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Don’t Stifle Children’s Desire to Write
October 12, 2021
The job of an educator is to teach students to see vitality in themselves.
-Joseph Campbell
Rebecca Giles reminds all of us who work with or for children that often we inadvertently dampen, or even extinguish, children’s love for writing because of stifling “skill and drill” practices at a young age.
In her book, A Young Writer’s World, she writes, “As children explore the wonders of the written word, imitating the writers around them, they begin to realize that developing one’s ideas on paper by composing sentences is a rewarding process. With plenty of time and rich experiences that allow children to incorporate writing into their play, they can successfully navigate the journey to become confident and creative authors.”

An Exchange Reflections, "Writing and Dramatic Play: Perfect Partners," centered on an article by Giles, provides a wealth of ideas about using dramatic play as an inspiration for children's writing, based on this premise:

“The dramatic play center, traditionally known as the housekeeping or home center, allows children to enact ideas and experiment with props as they dramatize familiar roles… Children apply their knowledge of language, numbers and print…as they recreate scenes and participate in role play related to well-known situations, such as cooking dinner or going to the grocery store.”

 
 




A Young Writer's World
Creating Early Childhood Classrooms
Where Authors Abound
Take 50% off A Young Writer's World and "Writing and Dramatic Play: Perfect Partners" when you purchase both titles.

Use coupon code WRITER at checkout

Developing young writers takes energy and creativity, wisdom and strategy, intention and reflection. All are provided here, in abundance. This book is a tool and a resource written by someone who knows the terrain deeply and treats it with reverence.

A Young Writer's World invites you to celebrate and explore the world of words with your young ones – seeing letters and words in everyday life, connecting language with play on a daily basis, and entering into the delight of literacy, print, and connection with children as they become readers, speakers, and writers.


May not be combined with any other offer.
Offer ends October 13, 2021, at 11:59 pm PST.
Not valid on past purchases or bulk discounts.

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Comments (4)

Displaying All 4 Comments
Tiffany Peckham · October 14, 2021
Dimensions
Lincoln, NE, United States


Ruth,

Thank you for sharing more information on James Moffett and his book! I will reach out to you in regards to newsletter.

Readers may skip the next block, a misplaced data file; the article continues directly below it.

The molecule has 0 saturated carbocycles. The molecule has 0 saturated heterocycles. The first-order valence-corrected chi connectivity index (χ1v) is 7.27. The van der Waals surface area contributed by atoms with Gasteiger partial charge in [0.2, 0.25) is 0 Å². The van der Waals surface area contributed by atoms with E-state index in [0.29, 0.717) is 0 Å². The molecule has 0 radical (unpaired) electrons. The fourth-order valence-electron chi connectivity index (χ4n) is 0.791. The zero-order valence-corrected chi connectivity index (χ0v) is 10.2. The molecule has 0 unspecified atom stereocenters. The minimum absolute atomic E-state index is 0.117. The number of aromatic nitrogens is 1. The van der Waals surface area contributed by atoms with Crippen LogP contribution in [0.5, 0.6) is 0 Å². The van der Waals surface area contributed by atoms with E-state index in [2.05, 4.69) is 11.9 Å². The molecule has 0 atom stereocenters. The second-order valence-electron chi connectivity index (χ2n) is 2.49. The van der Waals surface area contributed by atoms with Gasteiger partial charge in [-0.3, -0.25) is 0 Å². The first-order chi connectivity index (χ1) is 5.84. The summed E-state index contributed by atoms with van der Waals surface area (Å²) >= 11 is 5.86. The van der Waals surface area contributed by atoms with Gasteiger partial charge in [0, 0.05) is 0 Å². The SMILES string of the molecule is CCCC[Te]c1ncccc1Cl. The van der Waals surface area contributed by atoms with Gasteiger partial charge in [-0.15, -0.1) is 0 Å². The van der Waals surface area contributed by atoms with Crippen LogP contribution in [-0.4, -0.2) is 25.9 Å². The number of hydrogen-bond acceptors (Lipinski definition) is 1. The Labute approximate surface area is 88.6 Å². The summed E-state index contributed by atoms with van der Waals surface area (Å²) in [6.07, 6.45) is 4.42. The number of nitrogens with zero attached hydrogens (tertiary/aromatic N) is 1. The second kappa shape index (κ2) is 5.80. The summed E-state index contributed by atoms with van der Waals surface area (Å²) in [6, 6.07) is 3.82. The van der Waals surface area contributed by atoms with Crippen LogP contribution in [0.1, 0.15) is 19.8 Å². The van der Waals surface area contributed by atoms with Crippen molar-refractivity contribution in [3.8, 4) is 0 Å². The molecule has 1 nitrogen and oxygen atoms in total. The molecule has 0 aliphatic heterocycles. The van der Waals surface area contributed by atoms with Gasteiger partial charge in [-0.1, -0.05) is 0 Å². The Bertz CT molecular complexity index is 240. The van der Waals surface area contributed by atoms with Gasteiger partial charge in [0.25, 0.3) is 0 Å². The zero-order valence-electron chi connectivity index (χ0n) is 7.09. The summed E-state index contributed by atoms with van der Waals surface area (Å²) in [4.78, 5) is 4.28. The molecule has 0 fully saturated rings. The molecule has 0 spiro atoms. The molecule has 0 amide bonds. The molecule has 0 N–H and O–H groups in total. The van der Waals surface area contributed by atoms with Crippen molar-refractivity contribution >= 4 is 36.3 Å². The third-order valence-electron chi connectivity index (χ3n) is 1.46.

-Tiffany at Exchange

Francis Wardle · October 13, 2021
Center for the Study of Biracial Children
Denver, Colorado, United States


Interestingly, the author talks about the use of dramatic play to encourage language development, but then describes the dramatic play area as "a home center or housekeeping area". In my book, Oh Boy, I discuss at length the fact that, ON AVERAGE, young boys compared to young girls are delayed in literacy development. Then I also discuss the critical need to make the dramatic play area attractive to you boys,which means it must include props and items that, stereotypically, are associated with men in our culture. I changed a Kindergarten dramatic play area with this in mind, and saw a huge increase in the involvement of the boys.

Tiffany Peckham · October 12, 2021
Dimensions
Lincoln, NE, United States


Francis, thank you for pointing out the quality versus quantity of the words. I look forward to your thoughtful comments!

-Tiffany at Exchange

Ruth Nathan · October 12, 2021
UC Berkeley Visiting Scholar
Alamo, California, United States


I’ve just finished a chapter that’s to be in an upcoming Moffett Reader, as in James Moffett, the author of “A Student-Centered Language Arts Curriculum, K-13.” The text went through 4 editions before James’ passing. He’s got chapters on dramatic play and early writing.

He also has a chapter “Becoming Literate,” which emphasises the importance of the cipher—playing with the alphabet and learning the alphabetic principle. Wonderful. I’d be happy to write a short piece for your newsletter. Just let me know.



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